An Invisible Problem
Hearing loss is one of the most common health problems in this country (along with arthritis and hypertension). However, hearing loss may be the most undetected and untreated problems in adults, and the person with the hearing problem is often the last one to become aware of it. As a result, many people delay getting help for several years, even when family, friends and co-workers are aware of the hearing difficulties.
Understanding four common characteristics of hearing loss may explain why it often goes undetected.
- Gradual hearing loss. It can develop so slowly that you are not aware of any change from year to year. A loss of one decibel of hearing each year is not noticeable, but 10 or 20 years of gradual loss can lead to a very significant–but unnoticed–hearing problem.
- Partial hearing loss. You can develop a hearing loss for sounds in the speech clarity range, but still have normal hearing sensitivity for many of the sounds around you. That’s why someone with early stage hearing loss may say, “I can hear people talking…I just can’t understand them.”
- Hearing loss is painless. Although tinnitus (a ringing or buzzing sound in the ear) may accompany hearing loss, usually there is no feeling or sensation that alerts you to a change in hearing.
- Hearing loss is invisible. You cannot detect hearing loss by looking in someone’s ears. Only an audiologic evaluation can determine whether a hearing loss is present.
Because of these characteristics, it is understandable that someone in the early stages of hearing loss often believes there is no problem, despite what family and friends say. Unfortunately, the person may then put off getting help for several years.
If you think you know someone who has an undetected hearing loss, please ask him or her to read this article. The first step is not to get hearing aids, but simply to have an audiologic evaluation.
Hearing Loss in Adults
Common signs of hearing loss include:
- Frequently asking people to repeat themselves?
- Feeling that people mumble or fail to speak clearly?
- Turning up the volume on your tv or radio louder than others prefer?
- Avoiding social situations?
- Feeling anxious going to a social engagement because of possible communication difficulty?
- Having difficulty following conversations in a room with background noise?
- Often misunderstanding what people say?
These problems affect everyone at one time or another. However, if you or others are noticing that you are having frequent difficulties, you may have a hearing loss. Any concerns about hearing should be addressed with a comprehensive audiologic examination by a Doctor of Audiology.
How We Hear
Better understanding of hearing and hearing loss begins by understanding how we hear.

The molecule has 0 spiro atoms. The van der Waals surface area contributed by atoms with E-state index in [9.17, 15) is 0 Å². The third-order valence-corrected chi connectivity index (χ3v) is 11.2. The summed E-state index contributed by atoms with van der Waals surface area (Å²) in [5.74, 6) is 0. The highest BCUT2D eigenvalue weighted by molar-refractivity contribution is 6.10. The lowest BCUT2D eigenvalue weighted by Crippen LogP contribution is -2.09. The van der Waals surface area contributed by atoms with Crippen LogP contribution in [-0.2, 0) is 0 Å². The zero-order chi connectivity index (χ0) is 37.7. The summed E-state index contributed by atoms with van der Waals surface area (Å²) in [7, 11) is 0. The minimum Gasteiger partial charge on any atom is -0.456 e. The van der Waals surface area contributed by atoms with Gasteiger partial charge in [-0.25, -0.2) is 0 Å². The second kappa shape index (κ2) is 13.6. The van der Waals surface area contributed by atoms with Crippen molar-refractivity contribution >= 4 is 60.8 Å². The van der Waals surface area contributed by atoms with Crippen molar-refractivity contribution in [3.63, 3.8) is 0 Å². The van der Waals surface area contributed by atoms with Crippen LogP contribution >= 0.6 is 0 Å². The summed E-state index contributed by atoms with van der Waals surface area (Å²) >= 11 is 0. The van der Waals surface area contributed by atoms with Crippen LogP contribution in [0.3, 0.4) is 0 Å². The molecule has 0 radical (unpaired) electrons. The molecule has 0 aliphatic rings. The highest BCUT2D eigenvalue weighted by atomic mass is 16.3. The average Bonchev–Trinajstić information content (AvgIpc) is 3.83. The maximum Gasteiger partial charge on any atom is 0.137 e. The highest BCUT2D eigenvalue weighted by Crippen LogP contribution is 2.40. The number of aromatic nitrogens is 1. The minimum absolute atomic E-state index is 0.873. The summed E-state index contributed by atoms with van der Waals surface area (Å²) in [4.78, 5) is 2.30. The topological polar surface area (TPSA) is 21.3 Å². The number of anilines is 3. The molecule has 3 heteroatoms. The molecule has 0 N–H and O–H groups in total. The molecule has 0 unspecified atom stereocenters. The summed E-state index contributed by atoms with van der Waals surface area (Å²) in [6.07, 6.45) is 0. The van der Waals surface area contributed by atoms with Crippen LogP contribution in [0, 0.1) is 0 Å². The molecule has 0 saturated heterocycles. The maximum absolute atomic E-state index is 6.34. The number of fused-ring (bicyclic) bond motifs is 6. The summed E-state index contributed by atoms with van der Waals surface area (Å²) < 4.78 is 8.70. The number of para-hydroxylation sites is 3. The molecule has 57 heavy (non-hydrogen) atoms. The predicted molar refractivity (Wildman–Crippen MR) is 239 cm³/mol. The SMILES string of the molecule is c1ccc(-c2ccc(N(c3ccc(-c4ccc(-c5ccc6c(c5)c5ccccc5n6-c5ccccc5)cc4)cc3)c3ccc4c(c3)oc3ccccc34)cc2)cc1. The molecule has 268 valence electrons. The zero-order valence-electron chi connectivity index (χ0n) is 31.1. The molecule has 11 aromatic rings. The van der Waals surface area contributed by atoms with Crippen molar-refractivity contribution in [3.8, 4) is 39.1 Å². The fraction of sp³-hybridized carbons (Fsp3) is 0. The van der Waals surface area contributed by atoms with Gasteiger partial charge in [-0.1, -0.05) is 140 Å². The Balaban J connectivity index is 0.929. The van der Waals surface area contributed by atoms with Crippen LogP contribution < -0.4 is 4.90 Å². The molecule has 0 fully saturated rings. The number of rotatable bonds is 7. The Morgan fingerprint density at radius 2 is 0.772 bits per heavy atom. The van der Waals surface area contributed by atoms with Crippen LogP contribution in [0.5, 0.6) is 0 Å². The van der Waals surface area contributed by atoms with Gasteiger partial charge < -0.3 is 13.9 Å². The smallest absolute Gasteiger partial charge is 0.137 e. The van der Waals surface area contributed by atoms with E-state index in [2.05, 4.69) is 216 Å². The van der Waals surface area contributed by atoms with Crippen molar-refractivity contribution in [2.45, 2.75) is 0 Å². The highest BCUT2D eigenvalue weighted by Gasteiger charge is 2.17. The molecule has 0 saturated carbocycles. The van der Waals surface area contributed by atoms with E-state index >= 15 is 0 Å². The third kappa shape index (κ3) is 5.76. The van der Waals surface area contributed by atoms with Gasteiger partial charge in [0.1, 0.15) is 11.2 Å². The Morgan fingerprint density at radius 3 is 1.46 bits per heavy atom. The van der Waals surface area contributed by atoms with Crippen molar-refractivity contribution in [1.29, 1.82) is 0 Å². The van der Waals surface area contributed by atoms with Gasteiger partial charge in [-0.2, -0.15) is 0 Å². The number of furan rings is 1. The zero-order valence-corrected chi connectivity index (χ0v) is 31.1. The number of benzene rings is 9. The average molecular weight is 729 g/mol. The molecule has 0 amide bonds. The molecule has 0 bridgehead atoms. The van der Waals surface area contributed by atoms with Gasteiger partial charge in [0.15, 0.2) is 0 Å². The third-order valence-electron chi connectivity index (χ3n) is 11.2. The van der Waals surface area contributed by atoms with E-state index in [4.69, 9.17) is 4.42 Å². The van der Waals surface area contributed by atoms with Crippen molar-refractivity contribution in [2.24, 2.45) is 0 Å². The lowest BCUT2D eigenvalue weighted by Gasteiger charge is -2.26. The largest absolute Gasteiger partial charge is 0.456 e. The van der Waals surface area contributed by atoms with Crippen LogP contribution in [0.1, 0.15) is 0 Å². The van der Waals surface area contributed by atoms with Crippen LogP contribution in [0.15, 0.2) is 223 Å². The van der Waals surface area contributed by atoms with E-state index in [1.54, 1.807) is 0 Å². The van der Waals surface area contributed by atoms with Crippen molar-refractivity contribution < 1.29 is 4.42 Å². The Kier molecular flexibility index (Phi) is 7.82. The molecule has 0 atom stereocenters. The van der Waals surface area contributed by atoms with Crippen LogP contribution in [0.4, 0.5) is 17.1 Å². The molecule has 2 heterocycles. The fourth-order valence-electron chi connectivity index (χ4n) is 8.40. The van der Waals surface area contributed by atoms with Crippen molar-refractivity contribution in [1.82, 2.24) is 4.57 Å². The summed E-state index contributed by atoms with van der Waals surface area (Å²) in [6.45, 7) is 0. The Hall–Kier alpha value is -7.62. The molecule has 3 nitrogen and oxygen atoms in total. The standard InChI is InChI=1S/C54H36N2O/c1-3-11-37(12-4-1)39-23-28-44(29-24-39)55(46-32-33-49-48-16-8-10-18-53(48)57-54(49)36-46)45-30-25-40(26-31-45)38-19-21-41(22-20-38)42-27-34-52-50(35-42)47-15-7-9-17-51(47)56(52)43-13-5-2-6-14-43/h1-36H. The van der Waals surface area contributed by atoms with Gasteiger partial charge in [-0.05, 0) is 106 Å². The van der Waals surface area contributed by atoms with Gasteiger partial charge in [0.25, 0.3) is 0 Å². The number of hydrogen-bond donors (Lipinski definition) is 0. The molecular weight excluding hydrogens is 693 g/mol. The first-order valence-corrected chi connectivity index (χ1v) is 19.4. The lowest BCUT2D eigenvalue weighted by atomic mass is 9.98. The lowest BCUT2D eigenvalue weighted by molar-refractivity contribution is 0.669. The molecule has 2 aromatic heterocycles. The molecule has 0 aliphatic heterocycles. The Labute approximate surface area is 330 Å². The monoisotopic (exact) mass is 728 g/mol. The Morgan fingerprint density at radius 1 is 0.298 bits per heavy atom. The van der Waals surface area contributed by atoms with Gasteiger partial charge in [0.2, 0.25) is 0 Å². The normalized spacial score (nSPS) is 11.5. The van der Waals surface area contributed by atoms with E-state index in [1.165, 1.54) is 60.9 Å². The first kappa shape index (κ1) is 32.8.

Sound waves are collected by the outer ear and channeled along the ear canal to the eardrum. When sound hits the eardrum, the impact creates vibrations which, in turn, cause three bones in the middle ear to move. The smallest of these bones, the stapes, fits into the oval window between the middle and inner ear. When the oval window vibrates, fluid in the inner ear transmits the vibrations into the hearing organ, called the cochlea.
In the inner ear, thousands of microscopic hair cells are bent by the wave-like action of fluid inside the cochlea. The bending of these hairs sets off nerve impulses which are then passed through the auditory nerve to the hearing center of the brain. This center translates the impulses into sounds the brain can recognize.
The information provided here is general in nature. If you need further information, please consult your local Audiologist.
Types of Hearing Loss
There are three types of hearing loss: conductive, sensorineural, and mixed.
A conductive hearing loss occurs when sound is not conducted efficiently through the ear canal, eardrum or middle ear.
A sensorineural hearing loss occurs when there is damage to the inner ear or auditory nerve.
Damage can be caused by:
- The natural aging process
- Exposure to loud or constant noise
- Ototoxic medications
- Illness or birth defects
- Traumatic injury
A sensorineural hearing loss is typically a permanent type of hearing loss that usually can be helped with hearing aids.
A mixed hearing loss occurs when someone has a combination of a sensorineural hearing loss and a conductive hearing loss.
How to Protect Your Hearing
In today’s technologically advanced world, hazardous noise levels have become part of our daily life. Off the job, our hearing is assaulted by noise from traffic, construction and lawnmowers.
On the job, noise is generated by office or industrial equipment, machinery and power tools. Even recreational activities such as hunting, snowmobiling and listening to loud music can affect your hearing.
Protect your hearing because it is irreplaceable. Avoid harmful noise levels. If you have to shout to be heard or if speech sounds muffled after leaving a noisy area, then the level is too high. It is recommended that hearing protection be worn in noisy situations at home and on the job. Earplugs or earmuffs are available from your Audiologist and provide good protection.
If you are exposed to loud noise levels, have your hearing checked annually by an Audiologist.
Testing for Hearing Loss
If a hearing loss is suspected, then you should see an Audiologist. A hearing test consists of responding when you hear different frequencies presented at different volume levels. This test will produce a profile of your hearing, called an audiogram. The Audiologist will use the audiogram to determine the type and severity of your hearing loss. The Audiologist will also assess the outer and middle ear and determine whether the hearing loss is best treated medically or with hearing aids.
It is recommended that people over fifty years of age get their hearing checked regularly.
For further information, contact us at Brampton Audiology.